Just heard that Mark Linkous, who wrote and recorded fragile, lo-fi head trips of songs under the name Sparklehorse for the last 15 years, took his own life over the weekend. It’s a great loss for fans of honest, ambitiously weird music; I’m selfishly sad that I only have one more Sparklehorse album to look forward to (his label has confirmed that Linkous was almost finished with a new record). While his 1990s work was beautifully grungy, Linkous really came into his own over the last decade, releasing two surefire masterpieces, 2001’s It’s A Wonderful Life and 2006’s Dreamt For Light Years in the Belly of a Mountain, both of which smacked of a crackling satellite transmission from a musically gifted man on the moon.
I interviewed Linkous around the release of Dreamt …, and was blown away by his humility. When I shared that I’d been a fan of his for a long time, he thanked me with surprising earnestness. You can check it out here.
The eighth album from Eels, End Times, is its bleakest work yet. And that really says something. Since the band – essentially a one-man show with a rotating mix of instrumentalists rounding it out – released its universally acclaimed second album, Electro-Shock Blues, in 1998, its oeuvre has been dominated by themes of untimely death and nihilistic loneliness. But End Times is different, in two fundamental ways. First, it’s a breakup album, which is new territory for singer/songwriter/bandleader Mark Oliver Everett (aka “E”). Second, perhaps because it’s a breakup album, there’s no black humor to be found, something you could always rely on to clear up the stormy skies of prior Eels records. Still, for all of its woebegone self-loathing, End Times mostly works, continuing down the minimalist musical path Everett’s favored on his last few records, and spotlighting his painfully honest, conversational lyrics. “She locked herself in the bathroom again/So I am pissing in the yard,” he sings on the beautifully heartsick “A Line in the Dirt,” bemoaning his self-destructive nature over a plaintive piano. “In My Younger Days” finds the artist grappling with the onset of middle age, finding that it’s tougher to bounce back than it once was. The title track compares the break-up to the rapture over lone, autumnal guitar chords. All of these moments work, however melodramatic they may seem on paper, because the sincerity is palpable in Everett’s lightly graveled voice, as well as his humble arrangements. And if it wasn’t for his pair of attempts at fuzz-rock – especially the jarringly out-of-place, tossed-off-sounding “Paradise Blues” – End Times could be a sad-sack breakup album for the ages, something for miserable hipsters to turn to when they’re feeling especially mopey. If you’re not in the mood to hear a guy falling apart on tape, this album most definitely isn’t for you. But if raw, heart-on-sleeve expression is your bag, and it’s a rainy Sunday morning, you’ll find a lot to love about this relationship apocalypse tale.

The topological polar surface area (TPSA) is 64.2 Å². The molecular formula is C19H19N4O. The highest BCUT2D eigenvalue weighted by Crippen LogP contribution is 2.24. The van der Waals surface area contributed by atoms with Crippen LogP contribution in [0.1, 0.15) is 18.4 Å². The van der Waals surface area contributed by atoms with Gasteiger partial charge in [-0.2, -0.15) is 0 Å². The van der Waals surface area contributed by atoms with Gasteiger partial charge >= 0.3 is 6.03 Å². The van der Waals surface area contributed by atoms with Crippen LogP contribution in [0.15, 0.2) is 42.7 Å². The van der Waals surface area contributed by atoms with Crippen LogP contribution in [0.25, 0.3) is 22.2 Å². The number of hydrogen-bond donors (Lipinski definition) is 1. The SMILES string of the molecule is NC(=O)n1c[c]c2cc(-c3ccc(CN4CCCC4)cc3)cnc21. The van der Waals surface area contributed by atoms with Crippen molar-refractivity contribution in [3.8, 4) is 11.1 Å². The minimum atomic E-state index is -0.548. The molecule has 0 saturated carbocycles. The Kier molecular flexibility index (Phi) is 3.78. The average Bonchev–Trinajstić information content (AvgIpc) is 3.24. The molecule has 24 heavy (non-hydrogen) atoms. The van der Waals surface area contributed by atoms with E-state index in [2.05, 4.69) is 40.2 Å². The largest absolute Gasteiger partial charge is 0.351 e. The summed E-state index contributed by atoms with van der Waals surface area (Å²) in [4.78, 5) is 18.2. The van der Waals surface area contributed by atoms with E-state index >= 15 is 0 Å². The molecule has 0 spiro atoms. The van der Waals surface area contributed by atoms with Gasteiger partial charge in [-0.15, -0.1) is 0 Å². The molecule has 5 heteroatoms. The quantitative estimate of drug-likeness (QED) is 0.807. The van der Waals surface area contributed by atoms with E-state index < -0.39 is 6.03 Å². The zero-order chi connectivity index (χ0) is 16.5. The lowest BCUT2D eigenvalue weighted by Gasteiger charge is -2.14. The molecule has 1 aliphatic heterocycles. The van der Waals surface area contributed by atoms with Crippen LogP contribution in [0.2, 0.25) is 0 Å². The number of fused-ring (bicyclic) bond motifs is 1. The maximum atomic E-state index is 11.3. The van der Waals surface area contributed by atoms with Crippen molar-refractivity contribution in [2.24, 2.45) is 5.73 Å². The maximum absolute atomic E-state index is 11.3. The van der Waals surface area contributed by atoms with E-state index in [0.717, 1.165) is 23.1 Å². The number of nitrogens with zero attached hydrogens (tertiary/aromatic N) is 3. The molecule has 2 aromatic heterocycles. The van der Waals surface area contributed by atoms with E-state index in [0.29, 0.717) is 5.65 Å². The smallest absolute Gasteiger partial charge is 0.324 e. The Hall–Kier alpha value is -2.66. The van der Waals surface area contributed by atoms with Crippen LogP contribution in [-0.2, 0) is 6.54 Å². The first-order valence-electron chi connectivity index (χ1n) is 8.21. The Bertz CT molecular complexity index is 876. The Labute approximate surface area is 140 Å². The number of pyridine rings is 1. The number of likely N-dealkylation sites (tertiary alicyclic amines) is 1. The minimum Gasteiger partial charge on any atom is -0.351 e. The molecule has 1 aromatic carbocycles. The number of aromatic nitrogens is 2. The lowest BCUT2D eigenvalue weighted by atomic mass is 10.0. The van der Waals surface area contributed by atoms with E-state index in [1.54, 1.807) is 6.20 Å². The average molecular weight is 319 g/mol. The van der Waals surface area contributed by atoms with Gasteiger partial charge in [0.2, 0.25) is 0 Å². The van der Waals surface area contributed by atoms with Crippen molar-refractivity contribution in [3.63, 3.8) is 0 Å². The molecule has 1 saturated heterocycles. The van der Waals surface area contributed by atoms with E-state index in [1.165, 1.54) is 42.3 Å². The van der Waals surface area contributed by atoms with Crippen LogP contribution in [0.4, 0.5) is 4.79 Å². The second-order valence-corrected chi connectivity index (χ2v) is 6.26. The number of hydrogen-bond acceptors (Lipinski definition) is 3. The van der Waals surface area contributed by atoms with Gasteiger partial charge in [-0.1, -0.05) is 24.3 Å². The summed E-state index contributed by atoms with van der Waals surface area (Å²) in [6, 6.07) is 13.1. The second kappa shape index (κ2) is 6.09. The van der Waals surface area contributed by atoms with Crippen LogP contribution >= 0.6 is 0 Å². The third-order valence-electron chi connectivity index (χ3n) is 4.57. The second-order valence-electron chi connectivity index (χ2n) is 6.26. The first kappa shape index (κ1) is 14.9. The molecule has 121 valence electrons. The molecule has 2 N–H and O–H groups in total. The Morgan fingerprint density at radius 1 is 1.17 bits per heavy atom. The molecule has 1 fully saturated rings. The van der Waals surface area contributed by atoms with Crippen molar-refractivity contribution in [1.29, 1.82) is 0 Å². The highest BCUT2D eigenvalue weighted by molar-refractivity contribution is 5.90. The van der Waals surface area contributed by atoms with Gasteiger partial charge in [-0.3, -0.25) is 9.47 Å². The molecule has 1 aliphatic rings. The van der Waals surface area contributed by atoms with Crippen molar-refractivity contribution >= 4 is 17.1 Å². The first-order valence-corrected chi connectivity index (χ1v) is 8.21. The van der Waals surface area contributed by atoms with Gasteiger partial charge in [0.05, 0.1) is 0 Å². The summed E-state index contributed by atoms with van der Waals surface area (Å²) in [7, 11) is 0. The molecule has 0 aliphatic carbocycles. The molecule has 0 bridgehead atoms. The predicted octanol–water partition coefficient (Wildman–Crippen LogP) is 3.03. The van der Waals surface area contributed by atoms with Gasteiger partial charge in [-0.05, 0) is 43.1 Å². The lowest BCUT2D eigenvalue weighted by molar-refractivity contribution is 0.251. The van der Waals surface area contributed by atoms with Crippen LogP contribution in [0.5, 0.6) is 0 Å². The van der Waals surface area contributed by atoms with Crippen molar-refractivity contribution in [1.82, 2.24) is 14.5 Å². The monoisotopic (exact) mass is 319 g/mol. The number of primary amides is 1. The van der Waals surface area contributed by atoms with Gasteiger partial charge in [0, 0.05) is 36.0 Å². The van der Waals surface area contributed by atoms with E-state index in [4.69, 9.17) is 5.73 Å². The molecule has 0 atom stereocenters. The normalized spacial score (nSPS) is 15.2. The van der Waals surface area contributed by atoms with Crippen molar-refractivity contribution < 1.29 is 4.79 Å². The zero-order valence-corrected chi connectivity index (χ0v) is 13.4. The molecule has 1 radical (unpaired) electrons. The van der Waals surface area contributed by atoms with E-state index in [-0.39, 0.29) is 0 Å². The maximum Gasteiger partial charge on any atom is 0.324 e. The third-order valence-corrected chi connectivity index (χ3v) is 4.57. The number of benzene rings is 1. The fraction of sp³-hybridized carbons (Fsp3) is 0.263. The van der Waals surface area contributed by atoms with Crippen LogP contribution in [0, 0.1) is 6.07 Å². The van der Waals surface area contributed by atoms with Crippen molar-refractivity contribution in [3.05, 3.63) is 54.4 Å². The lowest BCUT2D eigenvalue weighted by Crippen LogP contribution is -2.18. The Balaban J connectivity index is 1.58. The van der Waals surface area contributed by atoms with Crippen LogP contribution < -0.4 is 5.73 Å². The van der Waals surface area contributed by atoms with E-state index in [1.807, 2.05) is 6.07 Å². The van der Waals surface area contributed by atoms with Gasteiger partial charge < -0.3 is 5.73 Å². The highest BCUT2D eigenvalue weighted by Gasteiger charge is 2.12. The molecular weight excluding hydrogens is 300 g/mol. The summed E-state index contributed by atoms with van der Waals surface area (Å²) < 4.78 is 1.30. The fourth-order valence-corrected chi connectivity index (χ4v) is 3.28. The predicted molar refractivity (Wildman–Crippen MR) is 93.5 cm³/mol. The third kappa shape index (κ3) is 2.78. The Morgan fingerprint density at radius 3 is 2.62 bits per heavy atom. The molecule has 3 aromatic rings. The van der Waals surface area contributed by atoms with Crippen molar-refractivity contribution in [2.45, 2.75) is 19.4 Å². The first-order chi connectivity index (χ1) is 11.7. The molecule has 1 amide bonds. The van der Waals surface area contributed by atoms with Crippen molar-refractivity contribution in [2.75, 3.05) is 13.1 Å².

This review also appeared in Artvoice. Read it again in a different milieu!
Interested in my thoughts on earlier Eels records? Too bad! Here’s my review of the band’s 2006 live album, Eels With Strings: Live At Town Hall.
And my take on the 2005 double-disc Blinking Lights and Other Revelations (#14 on my Top 100 Albums of the 2000s list).
In my latest movie-going ventures, I’ve learned that when adapting a story for the screen, you can have the most state-of-the-art technology and stunning visual sensibilities on your side, and still make a stinker that will bore the most Ritalin-addled child. At the end of the day, a compelling story, simply told, has more flash and dazzle than any CGI effect. Now’s the part where I tell you what to do.
See It: A Single Man